The Center on """"""""Dopamine Dysfunction in Schizophrenia"""""""" will test the central hypothesis that striatal dopaminergic hyperactivity during development leads to prefrontal cortical dopamine (DA) dysfunction in schizophrenia (SCZ) and the cognitive deficits that characterize the disorder. Thus, dysregulation of DA transmission in the striatum during development and its ultimate effect on prefrontal cortical (PFC) DA transmission and PFC circuit function contribute to positive symptoms, negative symptoms and cognitive deficits. This hypothesis is based on a convergence of recent findings from Center investigators: 1) the striatal DAergic excess in schizophrenia is greatest in the associative striatum (AST), 2) the AST receives convergent input from dorsolateral-prefrontal cortex (DLPFC), the anterior cingulate cortex (ACC) and limbic frontal cortical regions, rendering it crucial for integration of affective and cognitive processes, 3) striatal DA D2 receptor overexpression during development in mice results in frontal cortical dopamine alterations, PFC dysfunction, as evidenced by irreversible learning deficits, as well as rnotivational and social deficits. Thus,integration of incoming information from the PFC may be altered by excessive D2 signaling in the associative striatum, which impairs cortical flow of information across cortico-striato-pallido-thalamo-cortical loops and alters midbrain DA function. Our five Projects supported by 4 Cores are organized to test this hypothesis. We will test in patients with SCZ compared to healthy controls whether the striatal DA pathology predicts: 1) cortical DA pathology measured with Positron Emission Tomography (PET) (P1) and 2) PFC-mediated cognitive functioning as assessed with working memory tasks and the associated changes in PFC activity as measured with Functional Magnetic Resonance Imaging (fMRI) (P2). We will create transgenic mice with early developmental overexpression of D2 receptors in striatum (P4) or alterations in midbrain DA firing patterns and striatal DA release (P5). These mouse models will be used to understand possible mechanisms underlying abnormal frontal cortical DA transmission as well as cognitive and behavioral abnormalities mediated by PFC-striatal circuits in SCZ. We will also determine the critical alterations in signal transduction in the striatum mediating these effects (P4), the underlying circuitry both in monkeys and in rodents (P3), and possible neurochemical mediators of DA imaging endophenotypes associated with SCZ (P5). This set of studies in humans, monkeys and mice will establish the role of striatal DA dysregulation in the pathogenesis of PFC dysfunction in SCZ, and by doing so will serve as a critical first step to novel approaches to treatment that interrupt this pathogenic mechanism.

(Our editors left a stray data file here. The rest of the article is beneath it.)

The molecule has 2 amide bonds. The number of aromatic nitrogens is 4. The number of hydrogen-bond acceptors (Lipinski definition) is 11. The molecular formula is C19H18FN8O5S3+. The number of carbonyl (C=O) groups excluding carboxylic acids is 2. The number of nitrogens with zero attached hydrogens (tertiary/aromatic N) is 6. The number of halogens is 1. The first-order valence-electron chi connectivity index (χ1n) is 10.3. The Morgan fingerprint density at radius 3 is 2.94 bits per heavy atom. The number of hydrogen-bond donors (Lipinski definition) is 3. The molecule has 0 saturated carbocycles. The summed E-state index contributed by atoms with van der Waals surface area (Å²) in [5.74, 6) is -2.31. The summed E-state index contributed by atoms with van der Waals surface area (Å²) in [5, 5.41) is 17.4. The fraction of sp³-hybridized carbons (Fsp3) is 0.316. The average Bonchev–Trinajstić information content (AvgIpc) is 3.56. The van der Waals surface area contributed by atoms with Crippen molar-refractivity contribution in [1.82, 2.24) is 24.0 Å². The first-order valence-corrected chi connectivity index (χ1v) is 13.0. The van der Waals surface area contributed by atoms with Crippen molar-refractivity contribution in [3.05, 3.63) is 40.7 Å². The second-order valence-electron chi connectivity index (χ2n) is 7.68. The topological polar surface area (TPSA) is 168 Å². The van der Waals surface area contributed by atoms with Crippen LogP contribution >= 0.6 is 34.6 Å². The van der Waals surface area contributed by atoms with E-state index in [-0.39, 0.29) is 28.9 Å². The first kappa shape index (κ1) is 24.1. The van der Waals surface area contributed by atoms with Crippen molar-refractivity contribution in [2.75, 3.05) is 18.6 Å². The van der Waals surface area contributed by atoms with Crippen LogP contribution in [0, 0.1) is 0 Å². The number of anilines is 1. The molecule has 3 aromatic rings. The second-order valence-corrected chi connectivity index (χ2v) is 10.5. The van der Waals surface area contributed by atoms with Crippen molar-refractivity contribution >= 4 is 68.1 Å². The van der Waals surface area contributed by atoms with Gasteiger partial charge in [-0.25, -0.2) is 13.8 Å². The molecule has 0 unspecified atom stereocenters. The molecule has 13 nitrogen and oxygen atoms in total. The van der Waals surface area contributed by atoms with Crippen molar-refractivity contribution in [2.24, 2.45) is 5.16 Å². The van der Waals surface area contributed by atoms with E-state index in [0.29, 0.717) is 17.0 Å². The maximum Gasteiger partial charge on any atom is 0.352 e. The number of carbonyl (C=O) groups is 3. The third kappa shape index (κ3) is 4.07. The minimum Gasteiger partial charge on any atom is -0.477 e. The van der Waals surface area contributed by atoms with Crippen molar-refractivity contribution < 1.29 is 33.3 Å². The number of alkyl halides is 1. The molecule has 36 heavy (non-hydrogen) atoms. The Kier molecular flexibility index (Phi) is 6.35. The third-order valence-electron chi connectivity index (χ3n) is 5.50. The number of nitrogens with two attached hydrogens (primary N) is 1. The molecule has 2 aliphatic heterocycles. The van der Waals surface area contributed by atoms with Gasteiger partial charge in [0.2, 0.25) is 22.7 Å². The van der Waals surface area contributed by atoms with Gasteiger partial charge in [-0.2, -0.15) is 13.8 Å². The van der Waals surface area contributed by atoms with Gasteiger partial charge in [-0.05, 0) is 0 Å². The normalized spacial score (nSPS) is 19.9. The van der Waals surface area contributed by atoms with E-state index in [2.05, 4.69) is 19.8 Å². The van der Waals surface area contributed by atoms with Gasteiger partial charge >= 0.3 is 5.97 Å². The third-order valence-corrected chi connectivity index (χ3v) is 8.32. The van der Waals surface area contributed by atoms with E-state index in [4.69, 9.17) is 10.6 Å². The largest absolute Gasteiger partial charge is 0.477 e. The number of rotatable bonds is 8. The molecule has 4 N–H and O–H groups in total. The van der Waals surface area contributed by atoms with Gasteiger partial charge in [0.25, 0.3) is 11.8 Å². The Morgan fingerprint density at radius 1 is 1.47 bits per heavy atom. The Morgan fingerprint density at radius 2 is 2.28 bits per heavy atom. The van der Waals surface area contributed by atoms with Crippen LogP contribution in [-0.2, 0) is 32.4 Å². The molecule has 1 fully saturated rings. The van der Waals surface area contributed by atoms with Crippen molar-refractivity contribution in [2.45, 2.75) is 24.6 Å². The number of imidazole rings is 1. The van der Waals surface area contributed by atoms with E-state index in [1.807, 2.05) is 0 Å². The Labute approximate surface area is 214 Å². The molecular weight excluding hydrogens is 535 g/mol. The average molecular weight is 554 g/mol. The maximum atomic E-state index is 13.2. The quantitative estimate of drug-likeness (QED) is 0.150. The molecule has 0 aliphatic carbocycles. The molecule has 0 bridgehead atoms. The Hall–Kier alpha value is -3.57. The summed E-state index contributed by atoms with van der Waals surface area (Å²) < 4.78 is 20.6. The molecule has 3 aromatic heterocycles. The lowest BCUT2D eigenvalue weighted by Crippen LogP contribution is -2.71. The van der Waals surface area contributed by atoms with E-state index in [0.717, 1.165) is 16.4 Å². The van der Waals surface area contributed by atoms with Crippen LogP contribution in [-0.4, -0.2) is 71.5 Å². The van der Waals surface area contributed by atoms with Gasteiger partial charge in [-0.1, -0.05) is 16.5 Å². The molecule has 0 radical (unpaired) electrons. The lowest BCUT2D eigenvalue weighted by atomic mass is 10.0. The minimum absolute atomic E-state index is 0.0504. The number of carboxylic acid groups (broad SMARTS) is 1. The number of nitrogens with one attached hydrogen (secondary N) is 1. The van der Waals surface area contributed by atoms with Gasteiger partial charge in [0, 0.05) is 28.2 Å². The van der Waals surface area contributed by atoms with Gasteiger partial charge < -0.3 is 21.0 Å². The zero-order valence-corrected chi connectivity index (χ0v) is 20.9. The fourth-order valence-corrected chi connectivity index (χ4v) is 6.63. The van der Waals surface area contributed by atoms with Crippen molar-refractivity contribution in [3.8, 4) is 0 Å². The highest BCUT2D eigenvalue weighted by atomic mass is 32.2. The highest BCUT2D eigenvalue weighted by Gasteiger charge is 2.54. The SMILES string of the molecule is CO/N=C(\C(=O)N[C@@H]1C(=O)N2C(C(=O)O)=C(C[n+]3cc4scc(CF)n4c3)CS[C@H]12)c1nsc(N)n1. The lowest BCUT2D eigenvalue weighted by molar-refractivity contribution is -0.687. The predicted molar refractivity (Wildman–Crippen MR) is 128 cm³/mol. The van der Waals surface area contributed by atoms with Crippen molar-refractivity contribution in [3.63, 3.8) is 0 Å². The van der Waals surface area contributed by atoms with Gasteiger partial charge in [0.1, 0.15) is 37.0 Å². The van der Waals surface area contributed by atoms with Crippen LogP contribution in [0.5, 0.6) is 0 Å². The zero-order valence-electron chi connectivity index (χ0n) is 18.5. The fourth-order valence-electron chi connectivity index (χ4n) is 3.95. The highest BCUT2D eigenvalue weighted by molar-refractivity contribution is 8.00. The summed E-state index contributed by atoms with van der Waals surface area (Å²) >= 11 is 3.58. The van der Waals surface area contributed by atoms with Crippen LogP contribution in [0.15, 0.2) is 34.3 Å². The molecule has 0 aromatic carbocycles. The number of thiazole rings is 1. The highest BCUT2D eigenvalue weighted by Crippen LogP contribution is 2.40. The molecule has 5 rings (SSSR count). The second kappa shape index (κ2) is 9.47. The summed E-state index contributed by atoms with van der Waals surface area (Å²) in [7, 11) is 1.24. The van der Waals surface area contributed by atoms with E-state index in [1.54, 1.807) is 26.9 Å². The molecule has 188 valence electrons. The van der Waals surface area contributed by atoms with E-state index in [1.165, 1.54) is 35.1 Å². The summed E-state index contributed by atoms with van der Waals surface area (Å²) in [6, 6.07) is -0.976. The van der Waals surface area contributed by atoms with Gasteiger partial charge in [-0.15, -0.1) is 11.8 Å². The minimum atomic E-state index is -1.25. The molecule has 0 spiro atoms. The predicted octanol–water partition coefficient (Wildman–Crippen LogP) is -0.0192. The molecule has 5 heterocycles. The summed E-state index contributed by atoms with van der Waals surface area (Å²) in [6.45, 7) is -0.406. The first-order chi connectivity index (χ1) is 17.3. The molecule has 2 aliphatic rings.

Public Health Relevance

Disordered cognition leads to severe functional impairment in schizophrenia. Our new perspective on a key alteration in this illness, which is DA dysfunction, and the set of mechanistic studies we propose in order to test it, will lead to new and better understanding of the disorder. This in turn may lead to preventive or therapeutic strategies that can be developed based on this new understanding.

National Institute of Health (NIH)
National Institute of Mental Health (NIMH)
Specialized Center (P50)
Project #
Application #
Study Section
Special Emphasis Panel (ZMH1-ERB-F (07))
Program Officer
Zalcman, Steven J
Project Start
Project End
Budget Start
Budget End
Support Year
Fiscal Year
Total Cost
Indirect Cost
New York State Psychiatric Institute
New York
United States
Zip Code
Cassidy, Clifford M; Van Snellenberg, Jared X; Benavides, Caridad et al. (2016) Dynamic Connectivity between Brain Networks Supports Working Memory: Relationships to Dopamine Release and Schizophrenia. J Neurosci 36:4377-88
Bolkan, S S; Carvalho Poyraz, F; Kellendonk, C (2016) Using human brain imaging studies as a guide toward animal models of schizophrenia. Neuroscience 321:77-98
Van Snellenberg, Jared X; Girgis, Ragy R; Horga, Guillermo et al. (2016) Mechanisms of Working Memory Impairment in Schizophrenia. Biol Psychiatry 80:617-26
Slifstein, Mark; van de Giessen, Elsmarieke; Van Snellenberg, Jared et al. (2015) Deficits in prefrontal cortical and extrastriatal dopamine release in schizophrenia: a positron emission tomographic functional magnetic resonance imaging study. JAMA Psychiatry 72:316-24
Ward, Ryan D; Winiger, Vanessa; Higa, Kerin K et al. (2015) The impact of motivation on cognitive performance in an animal model of the negative and cognitive symptoms of schizophrenia. Behav Neurosci 129:292-9
Krabbe, Sabine; Duda, Johanna; Schiemann, Julia et al. (2015) Increased dopamine D2 receptor activity in the striatum alters the firing pattern of dopamine neurons in the ventral tegmental area. Proc Natl Acad Sci U S A 112:E1498-506
Van Snellenberg, Jared X; Slifstein, Mark; Read, Christina et al. (2015) Dynamic shifts in brain network activation during supracapacity working memory task performance. Hum Brain Mapp 36:1245-64
Avlar, Billur; Kahn, Julia B; Jensen, Greg et al. (2015) Improving temporal cognition by enhancing motivation. Behav Neurosci 129:576-88
Cazorla, Maxime; Kang, Un Jung; Kellendonk, Christoph (2015) Balancing the basal ganglia circuitry: a possible new role for dopamine D2 receptors in health and disease. Mov Disord 30:895-903
Chuhma, Nao; Mingote, Susana; Moore, Holly et al. (2014) Dopamine neurons control striatal cholinergic neurons via regionally heterogeneous dopamine and glutamate signaling. Neuron 81:901-12

Showing the most recent 10 out of 23 publications